Thursday, December 28, 2006

USA Trip: Vegas and Joshua Tree

Well, of all the stories I had heard about the States before I came here, there's one that is 100% right. The cars here are huge; and I do mean huge. In fact, pretty much everything is huge, the landscape, the food, the roads, the people, everything. It's quite overwhelming, to be honest.

Djanira, her mum Uby, and I flew over here on Christmas Eve and we fly back to Britain on the 7th Jan. We flew into to Vegas, which is just as dros ben llestri as you'd imagine it to be, eveything is done completely over the top. We stayed in the Sahara hotel and casino, which is one of the cheaper places to stay, but still on the strip and quite good fun. We spent Christmas day wandering the strip in the sunshine, and had a massive buffet lunch at Flamingo - all the casino's have these amazing all-you-can-eat buffets, which are pretty good value. I'm not much of a gambler so I didn't play much, a few goes on the slots and computers, and one go on a blackjack table. I lost about 20 bucks on the machines but stayed even on the table. Good fun though.

You may notice the photograph above is not in Vegas - in fact it's the Grand Canyon! As a christmas present to ourselves we flew by helicopter from Vegas to see the canyon, passing the Hoover dam on the way. It was all very impressive, and we landed on the canyon floor for a champagne brunch. Very nice indeed!

After returning to the city we picked up a hire car (which, naturally, is huge, and I do mean huge), and drove through the desert to Joshua Tree. J-Tree is a national park that represents the boundary between the Mojave and Colorado deserts, and is famous for the unique Joshua trees that grow there - U2 stayed there when writing their seminal album of the same name. It is also one of the most famous rock climbing areas in the whole world, so I was very excited to pull on my boots and do a bit of bouldering, when I get more time I'll dump the photos in my album.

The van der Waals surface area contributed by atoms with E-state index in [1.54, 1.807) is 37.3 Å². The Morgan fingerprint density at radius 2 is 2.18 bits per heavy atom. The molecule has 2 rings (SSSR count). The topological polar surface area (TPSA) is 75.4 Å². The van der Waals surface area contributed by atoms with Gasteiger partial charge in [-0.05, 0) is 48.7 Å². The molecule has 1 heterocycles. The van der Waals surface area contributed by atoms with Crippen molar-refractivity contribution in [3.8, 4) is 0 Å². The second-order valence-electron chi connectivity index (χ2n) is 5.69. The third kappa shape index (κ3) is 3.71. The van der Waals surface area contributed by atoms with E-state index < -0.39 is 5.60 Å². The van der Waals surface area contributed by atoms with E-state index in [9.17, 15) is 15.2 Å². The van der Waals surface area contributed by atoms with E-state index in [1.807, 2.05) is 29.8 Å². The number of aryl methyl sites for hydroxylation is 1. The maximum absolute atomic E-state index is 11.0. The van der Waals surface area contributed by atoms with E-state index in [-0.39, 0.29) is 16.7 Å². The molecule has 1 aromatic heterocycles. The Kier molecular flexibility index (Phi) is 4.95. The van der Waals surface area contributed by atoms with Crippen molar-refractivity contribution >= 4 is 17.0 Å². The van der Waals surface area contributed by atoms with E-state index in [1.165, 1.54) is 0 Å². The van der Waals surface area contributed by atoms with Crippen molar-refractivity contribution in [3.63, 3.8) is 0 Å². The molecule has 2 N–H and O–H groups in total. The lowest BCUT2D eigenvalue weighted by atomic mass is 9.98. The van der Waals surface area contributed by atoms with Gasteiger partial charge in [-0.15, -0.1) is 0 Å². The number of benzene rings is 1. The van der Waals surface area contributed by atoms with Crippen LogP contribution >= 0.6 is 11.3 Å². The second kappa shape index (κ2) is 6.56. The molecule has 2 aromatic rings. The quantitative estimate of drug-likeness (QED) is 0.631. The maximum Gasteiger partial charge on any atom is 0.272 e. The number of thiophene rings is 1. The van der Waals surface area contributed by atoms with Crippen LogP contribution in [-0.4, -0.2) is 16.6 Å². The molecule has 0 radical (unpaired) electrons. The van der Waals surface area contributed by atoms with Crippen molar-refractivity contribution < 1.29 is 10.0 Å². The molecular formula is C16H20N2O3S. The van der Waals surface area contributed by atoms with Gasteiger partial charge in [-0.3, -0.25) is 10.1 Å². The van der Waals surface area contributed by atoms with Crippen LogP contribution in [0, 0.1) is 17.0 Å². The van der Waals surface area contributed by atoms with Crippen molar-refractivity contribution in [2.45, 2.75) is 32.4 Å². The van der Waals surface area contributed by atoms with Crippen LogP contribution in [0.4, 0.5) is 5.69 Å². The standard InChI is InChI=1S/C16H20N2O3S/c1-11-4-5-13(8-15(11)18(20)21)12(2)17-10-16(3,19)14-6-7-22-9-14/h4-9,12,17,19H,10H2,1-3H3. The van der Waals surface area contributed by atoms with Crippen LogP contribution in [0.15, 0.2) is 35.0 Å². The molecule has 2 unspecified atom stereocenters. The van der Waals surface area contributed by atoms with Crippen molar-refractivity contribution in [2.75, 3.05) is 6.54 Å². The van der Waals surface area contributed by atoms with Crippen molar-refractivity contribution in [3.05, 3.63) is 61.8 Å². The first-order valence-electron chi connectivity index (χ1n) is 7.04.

After stopping there we drove an impressive road from Palm Springs over the San Jacinto
mountains, and are now in the house of DJ's uncle Francisco, in Vista, just to the north of San
Diego. Lovely weather today, and we're off to see 10ft swells breaking on the pacific shoreline - I don't think I'll go in the water today!

More to come soon...

Wednesday, December 20, 2006


Being bilingual, and living with somebody who is trilingual, I am a big proponent of the importance of learning foreign languages at school. The issue has raised its head again in the news recently, with the government promising a drive to get kids to do more foreign languages - though it baffles me why they are suggesting this now, when only a few years ago they changed the curriculum so that it isn't mandatory to do a foreign language GCSE.

There is an interesting article in the paper about it today, written (in very elegant English) by a Frenchwomen, which got me thinking a little more on why I think learning a foreign language is so important.

"The global culture we live in is a double-faced creature, part angel, part devil. It induces two sets of behaviour in world citizens: a greater openness and a new curiosity towards others, or the illusory and self-satisfied conviction that the world has come to them. The first group, embracing multilingualism, have learned that a better understanding of other cultures, based on mutual knowledge of each other's languages, can foster stronger business partnerships, richer cultural exchanges and lasting peace. The second, often found in the English-speaking world, are proud of their monolingualism, and have retreated into a fantasy world in which it seems everyone speaks their language."

The monolinguist's arguments are usually along the lines of "all the world speaks English, what's the point in learning another language?". In that respect, they have some sort of point, even it is a touch arrogant. Yet, to me, the main benefits of learning another language are not limited to the ability to converse in that language; rather, they are the enlightenment of realising that you aren't limited to a single method of expressing yourself linguistically*, and the appreciation of different cultures that can only be acquired by immersing yourself to the level where you have to use that culture's language.

At school I learned French to GCSE level, and went on two exchange visits to France, staying with French families. Being forced to speak French meant that I began to see the world a little bit through French eyes, and as a result I am a big fan of France, and the French people - not a view shared by many of my fellow Brits! But how many of them went on a French exchange? And if they didn't, would their prejudices against the French still exist if they had gone on an exchange?